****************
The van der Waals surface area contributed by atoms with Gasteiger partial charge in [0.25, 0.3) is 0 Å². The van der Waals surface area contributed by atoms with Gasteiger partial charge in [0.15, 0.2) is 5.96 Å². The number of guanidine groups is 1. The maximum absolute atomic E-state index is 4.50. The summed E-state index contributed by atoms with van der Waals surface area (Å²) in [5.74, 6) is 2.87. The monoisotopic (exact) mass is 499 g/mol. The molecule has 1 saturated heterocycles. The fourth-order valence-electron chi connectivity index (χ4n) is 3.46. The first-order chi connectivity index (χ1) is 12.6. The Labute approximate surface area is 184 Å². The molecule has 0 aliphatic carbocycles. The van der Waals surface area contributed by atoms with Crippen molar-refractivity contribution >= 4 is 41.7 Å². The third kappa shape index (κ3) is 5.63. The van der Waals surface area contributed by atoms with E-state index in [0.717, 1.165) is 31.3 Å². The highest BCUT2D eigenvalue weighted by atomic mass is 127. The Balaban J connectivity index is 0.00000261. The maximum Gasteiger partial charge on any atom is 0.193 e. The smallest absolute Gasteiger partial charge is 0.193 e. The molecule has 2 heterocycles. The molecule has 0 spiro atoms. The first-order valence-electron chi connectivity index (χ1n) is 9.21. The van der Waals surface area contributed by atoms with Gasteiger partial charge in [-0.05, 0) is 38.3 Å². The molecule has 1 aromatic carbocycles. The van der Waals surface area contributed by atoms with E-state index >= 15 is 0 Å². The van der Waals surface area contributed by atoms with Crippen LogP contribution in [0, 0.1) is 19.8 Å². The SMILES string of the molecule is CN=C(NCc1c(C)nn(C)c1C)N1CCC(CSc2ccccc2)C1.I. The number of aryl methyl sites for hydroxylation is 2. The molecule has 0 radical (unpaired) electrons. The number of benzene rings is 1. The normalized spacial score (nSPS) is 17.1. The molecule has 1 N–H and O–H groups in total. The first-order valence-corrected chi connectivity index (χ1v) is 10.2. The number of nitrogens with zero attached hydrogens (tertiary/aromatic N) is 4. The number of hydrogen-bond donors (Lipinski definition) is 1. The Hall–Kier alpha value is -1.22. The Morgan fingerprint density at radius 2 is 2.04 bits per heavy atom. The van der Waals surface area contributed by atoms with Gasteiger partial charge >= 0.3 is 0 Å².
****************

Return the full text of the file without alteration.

The van der Waals surface area contributed by atoms with Gasteiger partial charge in [0.25, 0.3) is 0 Å². The van der Waals surface area contributed by atoms with Gasteiger partial charge in [0.15, 0.2) is 5.96 Å². The number of guanidine groups is 1. The maximum absolute atomic E-state index is 4.50. The summed E-state index contributed by atoms with van der Waals surface area (Å²) in [5.74, 6) is 2.87. The monoisotopic (exact) mass is 499 g/mol. The molecule has 1 saturated heterocycles. The fourth-order valence-electron chi connectivity index (χ4n) is 3.46. The first-order chi connectivity index (χ1) is 12.6. The Labute approximate surface area is 184 Å². The molecule has 0 aliphatic carbocycles. The van der Waals surface area contributed by atoms with Crippen molar-refractivity contribution >= 4 is 41.7 Å². The third kappa shape index (κ3) is 5.63. The van der Waals surface area contributed by atoms with E-state index in [0.717, 1.165) is 31.3 Å². The highest BCUT2D eigenvalue weighted by atomic mass is 127. The Balaban J connectivity index is 0.00000261. The maximum Gasteiger partial charge on any atom is 0.193 e. The smallest absolute Gasteiger partial charge is 0.193 e. The molecule has 2 heterocycles. The molecule has 0 spiro atoms. The first-order valence-electron chi connectivity index (χ1n) is 9.21. The van der Waals surface area contributed by atoms with Gasteiger partial charge in [-0.05, 0) is 38.3 Å². The molecule has 1 aromatic carbocycles. The van der Waals surface area contributed by atoms with E-state index >= 15 is 0 Å². The van der Waals surface area contributed by atoms with Crippen LogP contribution in [0, 0.1) is 19.8 Å². The SMILES string of the molecule is CN=C(NCc1c(C)nn(C)c1C)N1CCC(CSc2ccccc2)C1.I. The number of aryl methyl sites for hydroxylation is 2. The molecule has 0 radical (unpaired) electrons. The number of benzene rings is 1. The normalized spacial score (nSPS) is 17.1. The molecule has 1 N–H and O–H groups in total. The first-order valence-corrected chi connectivity index (χ1v) is 10.2. The number of nitrogens with zero attached hydrogens (tertiary/aromatic N) is 4. The number of hydrogen-bond donors (Lipinski definition) is 1. The Hall–Kier alpha value is -1.22. The Morgan fingerprint density at radius 2 is 2.04 bits per heavy atom. The van der Waals surface area contributed by atoms with Gasteiger partial charge >= 0.3 is 0 Å².